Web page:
Kirk: Huh. I hadn’t thought about that parallel, but it’s true. That kind of ties in with the superhero mythos that Crystal Dynamics and Naughty Dog have used when creating Lara Croft and, to a lesser extent, Nathan Drake. That’s actually something that both series have added in later games. In the first Uncharted, Nathan Drake was little more than a roguish adventurer, as I recall. Similar to how in the first Tomb Raider, Lara was just sort of this badass chick. It wasn’t really until Uncharted 3 that Naughty Dog decided it was worth digging into his backstory. And, to be honest, I wasn’t all that interested even when they did. I do find myself interested in Lara’s journey in this new game, moreso than I ever was in Nathan Drake’s, but I’m less interested in the idea of what her father did, and her legacy and all that. I’m more caught up in the moment to moment. I don’t buy all that “You’re a Croft, you just don’t know it” business. I almost think I’d prefer if she stopped talking about her father and just focused on surviving.
Patricia: Yeah I wish she stopped talking about her dad so much, especially if her mum might be THE Lara Croft?
Anyway, I think this one of the main differences between Uncharted and Tomb Raider for me: Uncharted feels more deliberately thrilling, something that’s designed to be escapism for the player and not just Nathan Drake…and naturally, Tomb Raider, by virtue of being a video game, is also escapism, but it’s not the same sort of escapism. Tomb Raider feels painful to play! Lara is not having a good time.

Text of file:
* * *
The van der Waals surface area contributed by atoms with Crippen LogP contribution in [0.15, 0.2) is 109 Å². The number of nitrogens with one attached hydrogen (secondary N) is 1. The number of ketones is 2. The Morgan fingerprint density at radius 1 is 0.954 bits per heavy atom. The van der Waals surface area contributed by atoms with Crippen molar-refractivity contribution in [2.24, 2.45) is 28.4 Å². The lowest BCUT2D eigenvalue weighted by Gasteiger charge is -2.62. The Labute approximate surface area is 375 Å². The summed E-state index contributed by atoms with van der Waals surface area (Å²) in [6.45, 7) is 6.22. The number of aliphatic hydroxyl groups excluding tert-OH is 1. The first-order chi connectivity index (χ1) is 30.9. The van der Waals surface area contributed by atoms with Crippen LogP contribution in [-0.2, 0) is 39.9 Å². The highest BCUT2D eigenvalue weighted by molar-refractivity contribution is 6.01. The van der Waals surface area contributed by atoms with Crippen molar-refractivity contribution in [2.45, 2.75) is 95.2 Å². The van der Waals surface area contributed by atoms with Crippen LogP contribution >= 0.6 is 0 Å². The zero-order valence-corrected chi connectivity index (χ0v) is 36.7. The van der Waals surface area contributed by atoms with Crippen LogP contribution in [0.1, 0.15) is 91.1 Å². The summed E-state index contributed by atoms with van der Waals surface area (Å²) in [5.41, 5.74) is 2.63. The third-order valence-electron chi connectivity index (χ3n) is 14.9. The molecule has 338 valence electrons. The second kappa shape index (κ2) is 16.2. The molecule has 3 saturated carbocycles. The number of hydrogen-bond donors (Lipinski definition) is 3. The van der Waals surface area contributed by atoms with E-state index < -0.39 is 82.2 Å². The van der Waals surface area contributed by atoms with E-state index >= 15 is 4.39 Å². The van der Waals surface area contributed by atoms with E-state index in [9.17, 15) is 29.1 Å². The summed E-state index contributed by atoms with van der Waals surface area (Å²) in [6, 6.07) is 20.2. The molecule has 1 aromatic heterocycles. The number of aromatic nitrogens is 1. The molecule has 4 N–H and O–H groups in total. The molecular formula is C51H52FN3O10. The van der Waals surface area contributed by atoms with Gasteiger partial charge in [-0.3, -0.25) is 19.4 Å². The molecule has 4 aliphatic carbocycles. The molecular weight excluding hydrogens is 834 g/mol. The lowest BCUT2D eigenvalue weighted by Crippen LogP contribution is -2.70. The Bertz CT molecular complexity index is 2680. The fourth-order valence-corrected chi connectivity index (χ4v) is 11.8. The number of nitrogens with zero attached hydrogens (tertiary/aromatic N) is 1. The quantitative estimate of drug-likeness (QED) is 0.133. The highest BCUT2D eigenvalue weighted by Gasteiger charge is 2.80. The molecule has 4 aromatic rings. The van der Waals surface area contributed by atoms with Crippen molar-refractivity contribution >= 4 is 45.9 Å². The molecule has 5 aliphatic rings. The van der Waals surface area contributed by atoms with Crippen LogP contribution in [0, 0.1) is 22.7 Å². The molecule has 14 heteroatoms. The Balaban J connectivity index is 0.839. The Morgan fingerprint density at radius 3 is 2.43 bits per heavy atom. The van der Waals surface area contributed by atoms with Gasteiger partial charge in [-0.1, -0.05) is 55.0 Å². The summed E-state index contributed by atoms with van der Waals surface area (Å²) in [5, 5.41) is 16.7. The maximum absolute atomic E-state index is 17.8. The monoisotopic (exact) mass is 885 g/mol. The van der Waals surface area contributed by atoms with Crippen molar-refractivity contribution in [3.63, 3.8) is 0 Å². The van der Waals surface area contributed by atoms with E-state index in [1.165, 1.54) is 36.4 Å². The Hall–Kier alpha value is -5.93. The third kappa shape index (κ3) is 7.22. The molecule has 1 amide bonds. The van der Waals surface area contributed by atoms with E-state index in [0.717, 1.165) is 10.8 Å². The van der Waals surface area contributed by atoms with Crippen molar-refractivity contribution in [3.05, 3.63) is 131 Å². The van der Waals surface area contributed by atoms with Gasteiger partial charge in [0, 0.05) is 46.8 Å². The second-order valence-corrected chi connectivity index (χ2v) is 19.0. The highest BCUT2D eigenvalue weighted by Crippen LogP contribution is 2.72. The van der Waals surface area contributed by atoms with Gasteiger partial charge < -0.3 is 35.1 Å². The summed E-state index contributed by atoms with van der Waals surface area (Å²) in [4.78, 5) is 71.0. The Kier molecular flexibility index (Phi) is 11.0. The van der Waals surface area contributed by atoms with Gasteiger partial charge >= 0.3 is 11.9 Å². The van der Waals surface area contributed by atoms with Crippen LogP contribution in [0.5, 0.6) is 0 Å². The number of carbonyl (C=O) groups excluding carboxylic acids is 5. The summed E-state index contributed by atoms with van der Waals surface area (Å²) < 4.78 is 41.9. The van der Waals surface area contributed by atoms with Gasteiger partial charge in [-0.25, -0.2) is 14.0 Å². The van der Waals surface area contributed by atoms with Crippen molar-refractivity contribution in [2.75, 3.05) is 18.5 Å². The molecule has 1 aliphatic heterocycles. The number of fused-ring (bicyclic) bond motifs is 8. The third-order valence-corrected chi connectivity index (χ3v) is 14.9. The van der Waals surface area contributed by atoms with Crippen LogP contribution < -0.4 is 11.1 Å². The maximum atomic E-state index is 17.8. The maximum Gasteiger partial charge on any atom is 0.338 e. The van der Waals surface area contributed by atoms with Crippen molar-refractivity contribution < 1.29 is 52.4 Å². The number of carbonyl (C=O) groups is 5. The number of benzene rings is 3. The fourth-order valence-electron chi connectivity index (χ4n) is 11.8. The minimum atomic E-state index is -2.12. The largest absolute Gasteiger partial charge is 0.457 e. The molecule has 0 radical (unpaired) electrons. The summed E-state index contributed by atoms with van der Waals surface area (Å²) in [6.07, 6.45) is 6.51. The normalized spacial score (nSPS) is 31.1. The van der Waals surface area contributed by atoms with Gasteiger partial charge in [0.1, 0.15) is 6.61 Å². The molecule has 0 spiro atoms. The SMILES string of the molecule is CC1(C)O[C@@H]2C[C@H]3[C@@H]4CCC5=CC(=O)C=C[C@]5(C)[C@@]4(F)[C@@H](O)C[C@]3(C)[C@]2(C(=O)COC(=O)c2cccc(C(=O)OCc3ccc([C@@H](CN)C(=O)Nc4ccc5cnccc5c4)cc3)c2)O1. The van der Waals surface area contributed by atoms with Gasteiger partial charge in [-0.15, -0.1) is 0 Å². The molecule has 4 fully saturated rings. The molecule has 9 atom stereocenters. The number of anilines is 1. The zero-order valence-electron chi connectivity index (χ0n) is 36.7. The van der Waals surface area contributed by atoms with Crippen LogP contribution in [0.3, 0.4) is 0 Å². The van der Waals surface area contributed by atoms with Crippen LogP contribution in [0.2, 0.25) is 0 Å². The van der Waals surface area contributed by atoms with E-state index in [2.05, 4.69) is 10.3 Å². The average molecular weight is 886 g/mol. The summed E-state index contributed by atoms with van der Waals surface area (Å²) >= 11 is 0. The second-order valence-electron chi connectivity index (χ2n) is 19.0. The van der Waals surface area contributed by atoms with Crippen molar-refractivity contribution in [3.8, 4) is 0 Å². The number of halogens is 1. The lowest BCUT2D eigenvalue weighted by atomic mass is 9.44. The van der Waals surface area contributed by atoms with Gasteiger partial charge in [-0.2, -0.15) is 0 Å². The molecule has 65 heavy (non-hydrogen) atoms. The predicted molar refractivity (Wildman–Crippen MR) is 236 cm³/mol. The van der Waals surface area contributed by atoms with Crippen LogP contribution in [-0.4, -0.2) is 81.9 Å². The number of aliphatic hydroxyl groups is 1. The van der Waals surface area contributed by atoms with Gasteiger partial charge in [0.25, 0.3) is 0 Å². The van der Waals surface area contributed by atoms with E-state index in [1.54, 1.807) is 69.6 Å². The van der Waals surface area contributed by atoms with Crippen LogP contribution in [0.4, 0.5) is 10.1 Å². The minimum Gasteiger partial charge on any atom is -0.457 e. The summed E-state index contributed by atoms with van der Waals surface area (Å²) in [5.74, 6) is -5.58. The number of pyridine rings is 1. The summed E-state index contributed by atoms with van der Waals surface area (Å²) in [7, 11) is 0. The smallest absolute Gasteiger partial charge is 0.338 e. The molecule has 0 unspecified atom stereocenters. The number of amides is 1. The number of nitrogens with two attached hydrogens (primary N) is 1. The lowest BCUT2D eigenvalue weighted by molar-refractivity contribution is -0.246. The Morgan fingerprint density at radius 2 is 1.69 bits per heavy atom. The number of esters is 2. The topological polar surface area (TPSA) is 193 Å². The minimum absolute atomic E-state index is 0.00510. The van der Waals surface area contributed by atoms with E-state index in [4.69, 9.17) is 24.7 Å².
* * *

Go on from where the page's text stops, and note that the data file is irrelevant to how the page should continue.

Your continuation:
Kirk: She sure isn’t. And yeah, the games have very different tones. But hey, OK, before we focus too much more on the differences between the two games, let’s talk about the similarities. Because there certainly are some, otherwise we wouldn’t be comparing them at all. Look at the cycle here: Tomb Raider set the template-do some exploring, do some shooting, solve some puzzles. Then, Uncharted took that template and fine-tuned it for the modern era-do some exploring, do a lot more shooting, focus more on the shooting and make the whole thing a super-slick cinematic experience. When Underworld came out, I could sense Crystal Dynamics reacting to Uncharted but not quite being ready to create that kind of game yet. And now, with Tomb Raider, they’ve effectively lifted whole chunks straight from Uncharted, and even improved on the template in a number of ways. So we go from Tomb Raider to Uncharted back to Tomb Raider. The circle is complete.